How do solar panels work in the Texas Solar Market?
The Texas Solar Market works to help build a reliable power grid. In April 2019, San Antonio based-Mission Solar Energy held their annual fiesta event with sessions on trending topics.
The Texas Solar Power Association Executive Director, Charlie Hemmeline, spoke about the Texas Solar Market.
Texas Solar Power Association Executive Director, Charlie Hemmeline
The Electric Reliability Council of Texas (ERCOT), is an integrated grid. Even though, solar is installed in different parts of Texas everything is connected.
The ERCOT grid operator pays attention to the total amount of resources online at any time.
The grid operator supplies the meet and demand to keep the grid on.
“As solar grows they have to be very clear about what we are going to produce, so they can know how to plan and know what they can count on at 3 o’clock on a hot summer day when the grid is maxed out,” said Hemmeline.
Consumers wonder how do solar panels work or perform as expected? Solar is dependable because we know when the sun is going to shine.
Even though clouds do happen, they don’t happen statewide at the exact same time. In July of 2018, while Texas was experiencing a heatwave, “solar produced almost exactly as expected, in fact, a little more,” said Hemmeline.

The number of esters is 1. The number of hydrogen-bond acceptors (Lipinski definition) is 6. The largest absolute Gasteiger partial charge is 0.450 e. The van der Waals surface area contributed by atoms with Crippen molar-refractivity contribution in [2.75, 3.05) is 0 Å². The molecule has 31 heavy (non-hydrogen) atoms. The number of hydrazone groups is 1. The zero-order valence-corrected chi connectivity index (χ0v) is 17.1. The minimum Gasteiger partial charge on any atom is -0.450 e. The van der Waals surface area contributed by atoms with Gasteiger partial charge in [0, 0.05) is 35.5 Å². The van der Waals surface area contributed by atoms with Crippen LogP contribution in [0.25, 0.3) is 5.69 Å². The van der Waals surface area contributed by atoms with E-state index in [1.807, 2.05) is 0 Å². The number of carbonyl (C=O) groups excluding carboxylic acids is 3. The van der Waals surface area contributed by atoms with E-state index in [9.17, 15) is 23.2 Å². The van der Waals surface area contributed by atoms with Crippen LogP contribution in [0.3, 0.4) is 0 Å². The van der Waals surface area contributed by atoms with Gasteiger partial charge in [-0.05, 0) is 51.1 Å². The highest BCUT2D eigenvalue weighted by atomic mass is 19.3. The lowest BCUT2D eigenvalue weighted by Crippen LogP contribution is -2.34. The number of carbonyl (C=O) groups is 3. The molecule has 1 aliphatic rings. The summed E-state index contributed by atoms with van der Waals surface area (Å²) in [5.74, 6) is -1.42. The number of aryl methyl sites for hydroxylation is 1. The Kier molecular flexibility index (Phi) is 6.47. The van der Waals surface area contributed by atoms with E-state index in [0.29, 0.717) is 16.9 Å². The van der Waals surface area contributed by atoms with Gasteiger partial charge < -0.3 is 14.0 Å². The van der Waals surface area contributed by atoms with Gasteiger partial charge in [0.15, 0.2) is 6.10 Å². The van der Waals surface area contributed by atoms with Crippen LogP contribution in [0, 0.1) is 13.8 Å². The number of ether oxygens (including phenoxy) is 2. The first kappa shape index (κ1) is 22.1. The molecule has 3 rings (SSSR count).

A look at we are at today with the context of the grid is that power is needed. ERCOT measures a planning reserve margin, which right now is at 7.4 percent.
Policy makers would like to have a planning reserve margin of 13.75 percent.
Hemmeline added, “Solar is making an actual grid wide contribution now. We are helping raise this reserve margin because solar is growing more than any other resource and we are actually boosting those reserve margins.” In order for us to attain the other half of the reserve margin, in accordance with policymakers, the bill must pass on distributed generation and consumer protection.
Both of those factors fall under the incentive programs that are available to help homeowners or businesses go solar.
But how do solar panels work for the wholesalers? With all the innovation happening with the economics of solar we are seeing more players getting involved, such as the oil and gas industries.
Hemmeline explained, “The transmission and distribution utilities, such as Oncor, Centerpoint, and AEP are now interested in using storage facilities for distribution level reliability. The Texas rules as they are right now are unclear on if whether they are allowed to do that.”
However, Hemmeline stated there is a bill moving through, “that would give [transmission and distribution utilites] the authorization to contract with a third party provider of storage to provide those storage services if they see it’s cheaper than building new poles and wires.” It caps at 40MW statewide.
The Texas Solar Market will continue to look at the 50,000MW of solar that has been used for recent development in more than 80 counties and all over the state of Texas.